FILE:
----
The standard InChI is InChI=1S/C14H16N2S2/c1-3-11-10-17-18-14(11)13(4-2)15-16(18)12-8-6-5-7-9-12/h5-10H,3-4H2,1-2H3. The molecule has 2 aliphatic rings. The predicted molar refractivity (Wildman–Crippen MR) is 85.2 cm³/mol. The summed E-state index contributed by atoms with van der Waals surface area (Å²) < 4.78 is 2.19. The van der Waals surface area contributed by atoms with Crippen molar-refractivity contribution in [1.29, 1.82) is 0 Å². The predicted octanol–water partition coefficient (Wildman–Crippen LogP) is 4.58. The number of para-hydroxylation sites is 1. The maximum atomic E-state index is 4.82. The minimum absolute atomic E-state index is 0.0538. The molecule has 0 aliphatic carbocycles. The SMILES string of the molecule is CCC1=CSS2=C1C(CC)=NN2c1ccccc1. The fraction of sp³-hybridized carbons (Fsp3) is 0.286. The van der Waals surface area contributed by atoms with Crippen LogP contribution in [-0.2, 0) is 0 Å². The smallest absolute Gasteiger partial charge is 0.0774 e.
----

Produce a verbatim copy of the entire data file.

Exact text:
The standard InChI is InChI=1S/C14H16N2S2/c1-3-11-10-17-18-14(11)13(4-2)15-16(18)12-8-6-5-7-9-12/h5-10H,3-4H2,1-2H3. The molecule has 2 aliphatic rings. The predicted molar refractivity (Wildman–Crippen MR) is 85.2 cm³/mol. The summed E-state index contributed by atoms with van der Waals surface area (Å²) < 4.78 is 2.19. The van der Waals surface area contributed by atoms with Crippen molar-refractivity contribution in [1.29, 1.82) is 0 Å². The predicted octanol–water partition coefficient (Wildman–Crippen LogP) is 4.58. The number of para-hydroxylation sites is 1. The maximum atomic E-state index is 4.82. The minimum absolute atomic E-state index is 0.0538. The molecule has 0 aliphatic carbocycles. The SMILES string of the molecule is CCC1=CSS2=C1C(CC)=NN2c1ccccc1. The fraction of sp³-hybridized carbons (Fsp3) is 0.286. The van der Waals surface area contributed by atoms with Crippen LogP contribution in [-0.2, 0) is 0 Å². The smallest absolute Gasteiger partial charge is 0.0774 e.